QUELLE HORREUR!!! The worry in Davos: Globalization is under siege.
In 2013, WEF organizers hailed the participation of Russian Prime Minister Dmitry Medvedev as a national leader who understood “global responsibilities.” Of course, Medvedev along with Russian President Vladimir Putin are now all persona non grata in Davos, as well as the coterie of Russian oligarchs and business elites who used to throw some of the most lavish parties on the sidelines of the forum. The war in Ukraine will shadow discussions, with a major delegation from Kyiv, including Ukrainian first lady Olena Zelenska, in attendance.
A huge part of the forum has little to do with politicians or the doom-mongering of pundits. There will be dozens of discussions and events spotlighting all sorts of examples of innovation and collaboration in the private sector, on issues ranging from food security to youth education to forestry (WEF has pledged restore and plant a trillion trees around the world). WEF organizers speak rosily in technocratic jargon of how the forum’s attendees enable “systems positive change” and are nudging the world toward a happier, more sustainable future.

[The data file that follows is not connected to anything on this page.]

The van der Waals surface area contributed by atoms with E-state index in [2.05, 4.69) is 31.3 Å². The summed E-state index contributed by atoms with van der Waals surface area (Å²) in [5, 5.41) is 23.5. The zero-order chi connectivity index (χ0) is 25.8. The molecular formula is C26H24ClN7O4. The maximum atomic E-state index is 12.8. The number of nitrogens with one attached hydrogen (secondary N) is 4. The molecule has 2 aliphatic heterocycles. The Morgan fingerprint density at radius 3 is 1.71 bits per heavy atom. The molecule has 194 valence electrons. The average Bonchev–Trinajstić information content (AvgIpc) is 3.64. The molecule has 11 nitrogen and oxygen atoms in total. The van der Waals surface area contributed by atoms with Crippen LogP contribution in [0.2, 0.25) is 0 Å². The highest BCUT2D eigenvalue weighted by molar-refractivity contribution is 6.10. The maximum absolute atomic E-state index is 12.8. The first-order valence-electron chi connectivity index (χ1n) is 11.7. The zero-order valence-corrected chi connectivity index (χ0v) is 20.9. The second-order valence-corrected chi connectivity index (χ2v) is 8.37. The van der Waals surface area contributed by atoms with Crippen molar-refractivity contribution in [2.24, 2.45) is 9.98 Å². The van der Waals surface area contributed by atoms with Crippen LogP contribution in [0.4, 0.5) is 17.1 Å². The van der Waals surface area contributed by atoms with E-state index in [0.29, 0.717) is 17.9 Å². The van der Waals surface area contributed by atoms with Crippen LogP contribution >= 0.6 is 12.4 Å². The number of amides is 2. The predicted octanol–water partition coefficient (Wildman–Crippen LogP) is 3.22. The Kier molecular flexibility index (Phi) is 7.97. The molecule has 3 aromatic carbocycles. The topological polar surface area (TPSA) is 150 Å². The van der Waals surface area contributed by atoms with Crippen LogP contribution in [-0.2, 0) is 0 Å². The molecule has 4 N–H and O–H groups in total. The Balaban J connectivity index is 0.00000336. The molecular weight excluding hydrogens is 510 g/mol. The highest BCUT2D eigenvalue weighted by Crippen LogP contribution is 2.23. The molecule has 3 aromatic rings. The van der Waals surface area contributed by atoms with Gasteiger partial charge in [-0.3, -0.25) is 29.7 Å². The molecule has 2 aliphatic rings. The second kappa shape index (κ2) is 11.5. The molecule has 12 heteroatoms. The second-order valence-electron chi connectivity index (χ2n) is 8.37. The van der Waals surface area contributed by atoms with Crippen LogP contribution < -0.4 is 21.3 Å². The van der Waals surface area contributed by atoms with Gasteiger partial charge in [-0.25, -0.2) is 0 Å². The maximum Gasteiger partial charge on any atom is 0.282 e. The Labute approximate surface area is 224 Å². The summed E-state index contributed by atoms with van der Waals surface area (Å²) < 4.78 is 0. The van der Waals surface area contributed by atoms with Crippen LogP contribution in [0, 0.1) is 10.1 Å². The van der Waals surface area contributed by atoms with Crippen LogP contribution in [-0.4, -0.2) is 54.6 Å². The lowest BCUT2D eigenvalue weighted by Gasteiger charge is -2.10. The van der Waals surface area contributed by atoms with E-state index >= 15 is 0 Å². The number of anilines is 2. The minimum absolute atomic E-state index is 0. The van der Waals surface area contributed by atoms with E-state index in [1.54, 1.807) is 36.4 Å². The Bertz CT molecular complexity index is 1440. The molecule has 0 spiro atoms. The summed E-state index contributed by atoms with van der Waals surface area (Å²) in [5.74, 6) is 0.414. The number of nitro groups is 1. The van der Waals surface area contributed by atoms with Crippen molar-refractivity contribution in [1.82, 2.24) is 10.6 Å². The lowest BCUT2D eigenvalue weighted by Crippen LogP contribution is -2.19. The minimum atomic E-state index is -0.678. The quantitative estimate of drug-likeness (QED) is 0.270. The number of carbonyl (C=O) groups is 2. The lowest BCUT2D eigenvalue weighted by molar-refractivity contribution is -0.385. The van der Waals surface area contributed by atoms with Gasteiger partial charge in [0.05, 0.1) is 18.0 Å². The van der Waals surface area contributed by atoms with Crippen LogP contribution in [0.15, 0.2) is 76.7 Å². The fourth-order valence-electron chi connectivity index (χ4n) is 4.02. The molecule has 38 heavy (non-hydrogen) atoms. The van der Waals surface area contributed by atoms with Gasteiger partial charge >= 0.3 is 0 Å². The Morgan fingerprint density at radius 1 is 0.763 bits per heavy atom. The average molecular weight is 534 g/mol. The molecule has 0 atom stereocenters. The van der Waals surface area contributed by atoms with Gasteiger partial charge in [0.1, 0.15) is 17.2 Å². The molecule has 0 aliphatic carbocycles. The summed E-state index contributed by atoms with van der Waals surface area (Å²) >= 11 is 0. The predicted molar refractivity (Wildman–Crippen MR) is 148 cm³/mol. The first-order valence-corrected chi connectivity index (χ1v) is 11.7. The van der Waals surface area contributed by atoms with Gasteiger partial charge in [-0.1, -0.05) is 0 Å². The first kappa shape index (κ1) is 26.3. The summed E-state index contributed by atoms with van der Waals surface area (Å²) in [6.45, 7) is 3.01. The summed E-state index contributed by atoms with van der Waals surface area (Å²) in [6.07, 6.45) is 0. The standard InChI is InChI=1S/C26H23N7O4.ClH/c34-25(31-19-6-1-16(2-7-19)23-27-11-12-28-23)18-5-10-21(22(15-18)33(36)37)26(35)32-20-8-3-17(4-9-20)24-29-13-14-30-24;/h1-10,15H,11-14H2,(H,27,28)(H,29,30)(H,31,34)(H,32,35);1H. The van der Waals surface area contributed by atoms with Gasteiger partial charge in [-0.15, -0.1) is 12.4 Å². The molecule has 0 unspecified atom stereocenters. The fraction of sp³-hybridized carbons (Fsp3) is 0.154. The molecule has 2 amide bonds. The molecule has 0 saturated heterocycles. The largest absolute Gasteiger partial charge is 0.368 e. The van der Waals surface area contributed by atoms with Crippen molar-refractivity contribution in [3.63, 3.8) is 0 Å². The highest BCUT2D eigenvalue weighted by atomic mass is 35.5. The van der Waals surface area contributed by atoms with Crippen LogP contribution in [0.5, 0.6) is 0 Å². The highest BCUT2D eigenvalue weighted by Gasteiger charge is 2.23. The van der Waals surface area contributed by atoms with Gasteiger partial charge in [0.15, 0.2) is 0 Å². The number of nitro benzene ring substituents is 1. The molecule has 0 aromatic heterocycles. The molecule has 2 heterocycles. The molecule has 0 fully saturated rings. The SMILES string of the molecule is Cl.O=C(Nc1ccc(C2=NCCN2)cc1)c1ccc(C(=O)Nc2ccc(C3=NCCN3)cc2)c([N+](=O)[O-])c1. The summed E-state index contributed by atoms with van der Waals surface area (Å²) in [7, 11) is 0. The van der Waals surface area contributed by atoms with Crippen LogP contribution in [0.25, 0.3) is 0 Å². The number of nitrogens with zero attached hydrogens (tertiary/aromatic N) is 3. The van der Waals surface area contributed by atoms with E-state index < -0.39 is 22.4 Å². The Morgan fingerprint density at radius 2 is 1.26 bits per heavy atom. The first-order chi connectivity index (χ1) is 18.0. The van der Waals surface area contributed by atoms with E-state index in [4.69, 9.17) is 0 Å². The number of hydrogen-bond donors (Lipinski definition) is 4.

“There’s a cynicism around Davos, they can say it’s a talk shop,” Penjani Mkambula, who works on fortifying grains with minerals and vitamins in the developing world at the Global Alliance for Improved Nutrition, told me. “But there are so many positives that emerge. A lot of partnerships get forged, a lot of work gets done and you sometimes only see the results years later.”
A lot of work gets done in a different way as well: Prostitutes gather in Davos for annual meeting of global elite — where demand for sexual services rockets during economic summit.